We commit to working to transform our union into a member-driven union, and will work to lessen our dependence on paid union staff for organizing and representation. An important step toward this goal is building strong stewards networks; another is empowering campus-level membership to determine organizing goals and take on campaigns and other projects. Determining the proper and limited role of paid staff in the administration of our union is an important and difficult task, and one that must involve ongoing dialogue with as many members as possible.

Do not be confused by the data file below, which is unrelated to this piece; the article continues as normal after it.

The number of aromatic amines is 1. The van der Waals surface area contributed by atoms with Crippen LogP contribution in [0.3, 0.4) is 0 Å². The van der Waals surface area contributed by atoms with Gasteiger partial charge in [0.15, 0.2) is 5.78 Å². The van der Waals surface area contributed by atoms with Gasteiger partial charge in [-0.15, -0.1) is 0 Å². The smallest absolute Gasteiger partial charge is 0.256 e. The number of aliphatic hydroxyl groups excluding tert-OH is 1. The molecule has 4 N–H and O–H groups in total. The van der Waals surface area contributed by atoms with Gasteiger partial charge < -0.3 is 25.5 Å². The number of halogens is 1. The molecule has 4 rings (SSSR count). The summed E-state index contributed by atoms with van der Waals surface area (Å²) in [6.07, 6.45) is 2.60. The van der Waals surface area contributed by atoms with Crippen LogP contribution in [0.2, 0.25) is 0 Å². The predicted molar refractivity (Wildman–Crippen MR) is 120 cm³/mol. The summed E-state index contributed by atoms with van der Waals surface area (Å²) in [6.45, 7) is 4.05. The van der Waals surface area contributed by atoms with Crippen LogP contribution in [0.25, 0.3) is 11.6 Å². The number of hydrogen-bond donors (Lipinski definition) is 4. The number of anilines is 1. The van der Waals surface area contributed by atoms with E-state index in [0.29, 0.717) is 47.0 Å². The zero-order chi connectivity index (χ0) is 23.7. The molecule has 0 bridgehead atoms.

The AWDU slate will work with members on all campuses to determine a staffing structure that keeps power in members’ hands, and most effectively empowers us to transform our working lives. Proposals for changing staffing structure will be discussed on all campuses and ratified at a statewide membership meeting.
The AWDU slate would work to create multiple paid positions from 10%-50% appointments to support elected leadership and rank-and-file organizers on each campus, so that members will have material support which allows them to give time and energy to running their union.
In addition, we will aspire to develop a system where all staff will be thoroughly beholden to the power of campus based as well as statewide elected leaders and the membership. In general, we hope to check the potential for abusive power among paid staff whether or not they are elected or members
b. International staff have a history of playing a divisive role in our local.